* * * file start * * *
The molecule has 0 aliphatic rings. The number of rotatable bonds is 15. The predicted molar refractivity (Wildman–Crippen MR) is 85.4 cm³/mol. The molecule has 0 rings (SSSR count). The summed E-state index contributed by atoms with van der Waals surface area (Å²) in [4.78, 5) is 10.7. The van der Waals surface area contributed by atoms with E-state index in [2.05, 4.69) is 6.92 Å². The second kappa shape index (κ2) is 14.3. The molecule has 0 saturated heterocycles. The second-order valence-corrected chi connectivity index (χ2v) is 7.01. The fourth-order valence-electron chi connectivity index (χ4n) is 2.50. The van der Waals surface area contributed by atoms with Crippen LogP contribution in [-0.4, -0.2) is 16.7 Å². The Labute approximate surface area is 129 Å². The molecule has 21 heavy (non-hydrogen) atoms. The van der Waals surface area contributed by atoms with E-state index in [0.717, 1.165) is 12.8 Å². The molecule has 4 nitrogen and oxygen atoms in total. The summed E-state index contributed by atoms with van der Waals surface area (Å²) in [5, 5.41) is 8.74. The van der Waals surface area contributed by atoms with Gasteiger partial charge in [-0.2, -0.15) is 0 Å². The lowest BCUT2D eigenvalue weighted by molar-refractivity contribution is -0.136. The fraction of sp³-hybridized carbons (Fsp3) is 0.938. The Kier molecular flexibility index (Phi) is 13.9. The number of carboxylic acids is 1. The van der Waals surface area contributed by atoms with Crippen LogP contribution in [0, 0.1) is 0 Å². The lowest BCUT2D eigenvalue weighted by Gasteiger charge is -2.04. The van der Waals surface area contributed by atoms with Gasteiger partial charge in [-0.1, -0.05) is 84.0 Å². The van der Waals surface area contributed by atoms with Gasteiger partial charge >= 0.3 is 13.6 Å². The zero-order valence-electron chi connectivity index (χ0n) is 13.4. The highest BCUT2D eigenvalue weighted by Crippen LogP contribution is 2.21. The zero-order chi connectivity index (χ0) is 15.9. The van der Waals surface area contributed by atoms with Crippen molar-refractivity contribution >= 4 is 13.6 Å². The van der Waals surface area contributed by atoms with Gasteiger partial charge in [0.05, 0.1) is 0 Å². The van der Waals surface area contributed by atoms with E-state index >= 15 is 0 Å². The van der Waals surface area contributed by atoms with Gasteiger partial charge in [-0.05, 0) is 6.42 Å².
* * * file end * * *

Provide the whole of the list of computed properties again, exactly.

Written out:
The molecule has 0 aliphatic rings. The number of rotatable bonds is 15. The predicted molar refractivity (Wildman–Crippen MR) is 85.4 cm³/mol. The molecule has 0 rings (SSSR count). The summed E-state index contributed by atoms with van der Waals surface area (Å²) in [4.78, 5) is 10.7. The van der Waals surface area contributed by atoms with E-state index in [2.05, 4.69) is 6.92 Å². The second kappa shape index (κ2) is 14.3. The molecule has 0 saturated heterocycles. The second-order valence-corrected chi connectivity index (χ2v) is 7.01. The fourth-order valence-electron chi connectivity index (χ4n) is 2.50. The van der Waals surface area contributed by atoms with Crippen LogP contribution in [-0.4, -0.2) is 16.7 Å². The Labute approximate surface area is 129 Å². The molecule has 21 heavy (non-hydrogen) atoms. The van der Waals surface area contributed by atoms with E-state index in [0.717, 1.165) is 12.8 Å². The molecule has 4 nitrogen and oxygen atoms in total. The summed E-state index contributed by atoms with van der Waals surface area (Å²) in [5, 5.41) is 8.74. The van der Waals surface area contributed by atoms with Gasteiger partial charge in [-0.2, -0.15) is 0 Å². The lowest BCUT2D eigenvalue weighted by molar-refractivity contribution is -0.136. The fraction of sp³-hybridized carbons (Fsp3) is 0.938. The Kier molecular flexibility index (Phi) is 13.9. The number of carboxylic acids is 1. The van der Waals surface area contributed by atoms with Crippen LogP contribution in [0, 0.1) is 0 Å². The lowest BCUT2D eigenvalue weighted by Gasteiger charge is -2.04. The van der Waals surface area contributed by atoms with Gasteiger partial charge in [-0.1, -0.05) is 84.0 Å². The van der Waals surface area contributed by atoms with Gasteiger partial charge >= 0.3 is 13.6 Å². The zero-order valence-electron chi connectivity index (χ0n) is 13.4. The highest BCUT2D eigenvalue weighted by Crippen LogP contribution is 2.21. The zero-order chi connectivity index (χ0) is 15.9. The van der Waals surface area contributed by atoms with Crippen molar-refractivity contribution >= 4 is 13.6 Å². The van der Waals surface area contributed by atoms with Gasteiger partial charge in [0.05, 0.1) is 0 Å². The van der Waals surface area contributed by atoms with E-state index >= 15 is 0 Å². The van der Waals surface area contributed by atoms with Gasteiger partial charge in [-0.05, 0) is 6.42 Å².